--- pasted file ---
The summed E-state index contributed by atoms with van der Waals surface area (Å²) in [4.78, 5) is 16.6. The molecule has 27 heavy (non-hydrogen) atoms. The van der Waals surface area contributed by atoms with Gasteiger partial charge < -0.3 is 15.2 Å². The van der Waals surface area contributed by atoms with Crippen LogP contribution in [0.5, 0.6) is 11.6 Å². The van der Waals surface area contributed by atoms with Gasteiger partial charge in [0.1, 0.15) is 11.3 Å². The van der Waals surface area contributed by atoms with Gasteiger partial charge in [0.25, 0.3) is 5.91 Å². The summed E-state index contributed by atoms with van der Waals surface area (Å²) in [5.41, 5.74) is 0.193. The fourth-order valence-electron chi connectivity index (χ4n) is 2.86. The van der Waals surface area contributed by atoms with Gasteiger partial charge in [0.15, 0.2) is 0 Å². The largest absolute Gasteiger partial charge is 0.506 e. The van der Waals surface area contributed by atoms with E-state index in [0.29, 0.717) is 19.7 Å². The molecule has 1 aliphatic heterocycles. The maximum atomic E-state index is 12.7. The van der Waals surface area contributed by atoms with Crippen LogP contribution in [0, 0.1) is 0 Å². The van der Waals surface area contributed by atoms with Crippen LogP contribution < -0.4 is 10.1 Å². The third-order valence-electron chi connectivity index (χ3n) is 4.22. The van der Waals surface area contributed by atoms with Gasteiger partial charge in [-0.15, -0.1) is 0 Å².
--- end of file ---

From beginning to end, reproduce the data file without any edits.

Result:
The summed E-state index contributed by atoms with van der Waals surface area (Å²) in [4.78, 5) is 16.6. The molecule has 27 heavy (non-hydrogen) atoms. The van der Waals surface area contributed by atoms with Gasteiger partial charge < -0.3 is 15.2 Å². The van der Waals surface area contributed by atoms with Crippen LogP contribution in [0.5, 0.6) is 11.6 Å². The van der Waals surface area contributed by atoms with Gasteiger partial charge in [0.1, 0.15) is 11.3 Å². The van der Waals surface area contributed by atoms with Gasteiger partial charge in [0.25, 0.3) is 5.91 Å². The summed E-state index contributed by atoms with van der Waals surface area (Å²) in [5.41, 5.74) is 0.193. The fourth-order valence-electron chi connectivity index (χ4n) is 2.86. The van der Waals surface area contributed by atoms with Gasteiger partial charge in [0.15, 0.2) is 0 Å². The largest absolute Gasteiger partial charge is 0.506 e. The van der Waals surface area contributed by atoms with E-state index in [0.29, 0.717) is 19.7 Å². The molecule has 1 aliphatic heterocycles. The maximum atomic E-state index is 12.7. The van der Waals surface area contributed by atoms with Crippen LogP contribution in [0, 0.1) is 0 Å². The van der Waals surface area contributed by atoms with Crippen LogP contribution < -0.4 is 10.1 Å². The third-order valence-electron chi connectivity index (χ3n) is 4.22. The van der Waals surface area contributed by atoms with Gasteiger partial charge in [-0.15, -0.1) is 0 Å².